Mary! Of mothers you are the dearest.
Mary! Nobly on high you live.
Mary! In mercy you are the clearest!
Mary! The scourge of sin you relieve.
Mary! Many were the failings.
Mary! Watch the tears and grieve.”
Eggert Ólaffson was a poet active in the 18th century who was heavily influenced by the Enlightenment when it swept through the Icelandic tradition. This is an expert from his Travel Verses:
We have travelled far across the land,
marshes, deserts, lava, sand,
glaciers, rivers, mountains steep,
caves, cliffs and chasms deep –
a comfortable journey from start to end.”
But in the 19th Century the romanticism that was invading the world arrived in Iceland and poetry returned in full force to the elf swept lands. The tradition in this period developed from the Old Icelandic Poetry before it. These poems utilized alliteration, steadfast rhythm, and a coherent length of line and stanza. Imagery comes from old mythology and medieval literature.
In the late 1950s and 1960s a new generation of poets took the scene in Iceland, that altered the language and subject matter of the poetry. This was the first time that taboo elements were introduced to the tradition and it was marked by a change in vocabulary and style. Following the World Wars was a time of great shift in the Icelandic economy. Vhildren of farmers began flocking to Reykjavik for an urban existence. Touching on this theme is the modern Icelandic poet Sigurdur Pálson in her poem Wild Youth:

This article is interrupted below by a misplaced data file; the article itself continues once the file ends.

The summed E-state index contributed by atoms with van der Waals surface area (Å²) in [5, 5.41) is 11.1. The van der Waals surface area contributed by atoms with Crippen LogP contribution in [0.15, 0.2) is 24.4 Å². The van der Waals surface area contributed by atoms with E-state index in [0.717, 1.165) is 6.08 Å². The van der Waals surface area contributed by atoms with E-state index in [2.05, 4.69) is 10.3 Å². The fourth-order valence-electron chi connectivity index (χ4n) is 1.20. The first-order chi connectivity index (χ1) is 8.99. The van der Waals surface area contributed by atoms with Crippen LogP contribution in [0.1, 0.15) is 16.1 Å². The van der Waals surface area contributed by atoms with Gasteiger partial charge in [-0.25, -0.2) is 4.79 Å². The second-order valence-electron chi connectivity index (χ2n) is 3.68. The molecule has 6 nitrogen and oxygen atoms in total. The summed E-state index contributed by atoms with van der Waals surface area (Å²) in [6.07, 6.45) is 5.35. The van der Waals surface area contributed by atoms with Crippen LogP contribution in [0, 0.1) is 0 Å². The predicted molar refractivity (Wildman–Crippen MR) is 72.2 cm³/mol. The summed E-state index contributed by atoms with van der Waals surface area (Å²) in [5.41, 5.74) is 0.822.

Crumbling bread behind the sofa
Plucking the buds from the most optimistic flower
Cursing in church as much as you dare
Making garlands of swearwords in the meadow
Blocking the waterbutt Darting after the chickens
Throwing rocks into the yard Pissing on the dog
Then going inside and kissing mother, smiling.”
This brief trip through Icelandic poetry is a scratch in a rich tradition. Today, Iceland continues to publish poetry books by the volume, many have been translated into English. Their population may be small, but their contributions to literature are unrivaled.
If You Go:
♦ Iceland’s International Literary Festival happens annually in September.
♦ Those interested in Icelandic sagas can check in Saga Trail a website designed to connect with saga-related sites.
♦ In Reykjavick the Eymundsson Bookstore is an iconic bookstore founded in 1872 with two locations in the capital which carry a number of Icelandic translated works in English.
About the author:
Luke Maguire Armstrong is an author and travel writer who has spent the last six years working in human rights and development from Guatemala to Kenya to The Bronx. His work was featured on ABC news 20/20 with Christiane Amanpour and in The Huffington Post, among other mainstream TV, radio and print media. He is a speaker and author of four books, including “How We Are Human” and “iPoems For the Dolphins to Click Home About.” Follow him @LukeSpartacus and he will sing you songs.
All photos by Luke Armstrong.